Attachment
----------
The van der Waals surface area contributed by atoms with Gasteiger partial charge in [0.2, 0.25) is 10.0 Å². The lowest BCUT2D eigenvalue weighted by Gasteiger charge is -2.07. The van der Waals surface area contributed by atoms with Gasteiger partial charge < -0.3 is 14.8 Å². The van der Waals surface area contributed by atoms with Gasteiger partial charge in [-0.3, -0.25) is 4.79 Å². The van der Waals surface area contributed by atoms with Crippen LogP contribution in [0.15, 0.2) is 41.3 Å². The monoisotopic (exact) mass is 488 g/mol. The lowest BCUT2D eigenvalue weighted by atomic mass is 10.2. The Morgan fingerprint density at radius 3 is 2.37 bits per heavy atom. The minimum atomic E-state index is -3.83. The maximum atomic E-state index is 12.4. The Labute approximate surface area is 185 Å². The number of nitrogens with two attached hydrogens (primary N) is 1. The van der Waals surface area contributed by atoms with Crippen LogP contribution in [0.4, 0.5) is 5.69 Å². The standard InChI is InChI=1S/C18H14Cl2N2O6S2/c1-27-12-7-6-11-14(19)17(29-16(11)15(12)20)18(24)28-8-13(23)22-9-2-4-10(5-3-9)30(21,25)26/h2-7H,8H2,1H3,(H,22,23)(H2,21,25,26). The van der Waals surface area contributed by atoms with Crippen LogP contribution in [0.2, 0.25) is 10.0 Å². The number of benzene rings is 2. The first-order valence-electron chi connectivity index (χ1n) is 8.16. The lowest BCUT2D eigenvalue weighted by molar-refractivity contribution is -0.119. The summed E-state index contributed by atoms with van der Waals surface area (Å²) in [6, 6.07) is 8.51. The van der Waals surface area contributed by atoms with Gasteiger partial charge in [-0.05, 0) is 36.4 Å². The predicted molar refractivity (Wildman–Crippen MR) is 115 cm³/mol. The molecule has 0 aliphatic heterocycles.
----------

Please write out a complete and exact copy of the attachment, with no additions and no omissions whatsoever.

The van der Waals surface area contributed by atoms with Gasteiger partial charge in [0.2, 0.25) is 10.0 Å². The lowest BCUT2D eigenvalue weighted by Gasteiger charge is -2.07. The van der Waals surface area contributed by atoms with Gasteiger partial charge < -0.3 is 14.8 Å². The van der Waals surface area contributed by atoms with Gasteiger partial charge in [-0.3, -0.25) is 4.79 Å². The van der Waals surface area contributed by atoms with Crippen LogP contribution in [0.15, 0.2) is 41.3 Å². The monoisotopic (exact) mass is 488 g/mol. The lowest BCUT2D eigenvalue weighted by atomic mass is 10.2. The Morgan fingerprint density at radius 3 is 2.37 bits per heavy atom. The minimum atomic E-state index is -3.83. The maximum atomic E-state index is 12.4. The Labute approximate surface area is 185 Å². The number of nitrogens with two attached hydrogens (primary N) is 1. The van der Waals surface area contributed by atoms with Crippen LogP contribution in [0.4, 0.5) is 5.69 Å². The standard InChI is InChI=1S/C18H14Cl2N2O6S2/c1-27-12-7-6-11-14(19)17(29-16(11)15(12)20)18(24)28-8-13(23)22-9-2-4-10(5-3-9)30(21,25)26/h2-7H,8H2,1H3,(H,22,23)(H2,21,25,26). The van der Waals surface area contributed by atoms with Crippen LogP contribution in [0.2, 0.25) is 10.0 Å². The number of benzene rings is 2. The first-order valence-electron chi connectivity index (χ1n) is 8.16. The lowest BCUT2D eigenvalue weighted by molar-refractivity contribution is -0.119. The summed E-state index contributed by atoms with van der Waals surface area (Å²) in [6, 6.07) is 8.51. The van der Waals surface area contributed by atoms with Gasteiger partial charge in [-0.05, 0) is 36.4 Å². The predicted molar refractivity (Wildman–Crippen MR) is 115 cm³/mol. The molecule has 0 aliphatic heterocycles.